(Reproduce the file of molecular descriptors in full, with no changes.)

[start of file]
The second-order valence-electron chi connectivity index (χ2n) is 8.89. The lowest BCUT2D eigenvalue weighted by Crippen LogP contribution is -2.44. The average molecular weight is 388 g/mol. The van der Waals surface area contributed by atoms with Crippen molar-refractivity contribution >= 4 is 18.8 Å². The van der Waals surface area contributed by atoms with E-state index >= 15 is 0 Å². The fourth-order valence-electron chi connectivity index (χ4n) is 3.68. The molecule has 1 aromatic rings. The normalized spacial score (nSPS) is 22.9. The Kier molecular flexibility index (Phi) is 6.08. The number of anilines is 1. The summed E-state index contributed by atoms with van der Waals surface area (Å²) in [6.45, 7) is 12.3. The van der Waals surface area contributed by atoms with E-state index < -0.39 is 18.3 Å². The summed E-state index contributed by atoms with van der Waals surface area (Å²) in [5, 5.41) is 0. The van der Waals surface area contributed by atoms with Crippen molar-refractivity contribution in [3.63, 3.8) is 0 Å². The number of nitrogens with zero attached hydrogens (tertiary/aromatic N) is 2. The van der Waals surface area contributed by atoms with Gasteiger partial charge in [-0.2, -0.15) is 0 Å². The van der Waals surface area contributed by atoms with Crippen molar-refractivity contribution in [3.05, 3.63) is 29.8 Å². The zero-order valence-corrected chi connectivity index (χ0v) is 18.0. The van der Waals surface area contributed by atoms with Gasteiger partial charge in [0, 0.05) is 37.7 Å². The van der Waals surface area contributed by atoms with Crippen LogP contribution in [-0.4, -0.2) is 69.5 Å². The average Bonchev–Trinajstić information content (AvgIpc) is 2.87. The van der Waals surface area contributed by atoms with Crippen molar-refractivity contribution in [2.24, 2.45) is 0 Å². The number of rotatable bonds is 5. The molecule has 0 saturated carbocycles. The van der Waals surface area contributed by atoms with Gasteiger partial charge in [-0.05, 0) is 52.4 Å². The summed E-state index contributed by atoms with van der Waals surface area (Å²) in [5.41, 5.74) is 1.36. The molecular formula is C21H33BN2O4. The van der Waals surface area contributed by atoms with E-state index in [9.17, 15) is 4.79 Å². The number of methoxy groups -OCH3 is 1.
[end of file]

The second-order valence-electron chi connectivity index (χ2n) is 8.89. The lowest BCUT2D eigenvalue weighted by Crippen LogP contribution is -2.44. The average molecular weight is 388 g/mol. The van der Waals surface area contributed by atoms with Crippen molar-refractivity contribution >= 4 is 18.8 Å². The van der Waals surface area contributed by atoms with E-state index >= 15 is 0 Å². The fourth-order valence-electron chi connectivity index (χ4n) is 3.68. The molecule has 1 aromatic rings. The normalized spacial score (nSPS) is 22.9. The Kier molecular flexibility index (Phi) is 6.08. The number of anilines is 1. The summed E-state index contributed by atoms with van der Waals surface area (Å²) in [6.45, 7) is 12.3. The van der Waals surface area contributed by atoms with E-state index < -0.39 is 18.3 Å². The summed E-state index contributed by atoms with van der Waals surface area (Å²) in [5, 5.41) is 0. The van der Waals surface area contributed by atoms with Crippen molar-refractivity contribution in [3.63, 3.8) is 0 Å². The number of nitrogens with zero attached hydrogens (tertiary/aromatic N) is 2. The van der Waals surface area contributed by atoms with Gasteiger partial charge in [-0.2, -0.15) is 0 Å². The van der Waals surface area contributed by atoms with Crippen molar-refractivity contribution in [3.05, 3.63) is 29.8 Å². The zero-order valence-corrected chi connectivity index (χ0v) is 18.0. The van der Waals surface area contributed by atoms with Gasteiger partial charge in [0, 0.05) is 37.7 Å². The van der Waals surface area contributed by atoms with Crippen LogP contribution in [-0.4, -0.2) is 69.5 Å². The average Bonchev–Trinajstić information content (AvgIpc) is 2.87. The van der Waals surface area contributed by atoms with Crippen molar-refractivity contribution in [2.24, 2.45) is 0 Å². The number of rotatable bonds is 5. The molecule has 0 saturated carbocycles. The van der Waals surface area contributed by atoms with Gasteiger partial charge in [-0.05, 0) is 52.4 Å². The summed E-state index contributed by atoms with van der Waals surface area (Å²) in [5.41, 5.74) is 1.36. The molecular formula is C21H33BN2O4. The van der Waals surface area contributed by atoms with E-state index in [9.17, 15) is 4.79 Å². The number of methoxy groups -OCH3 is 1.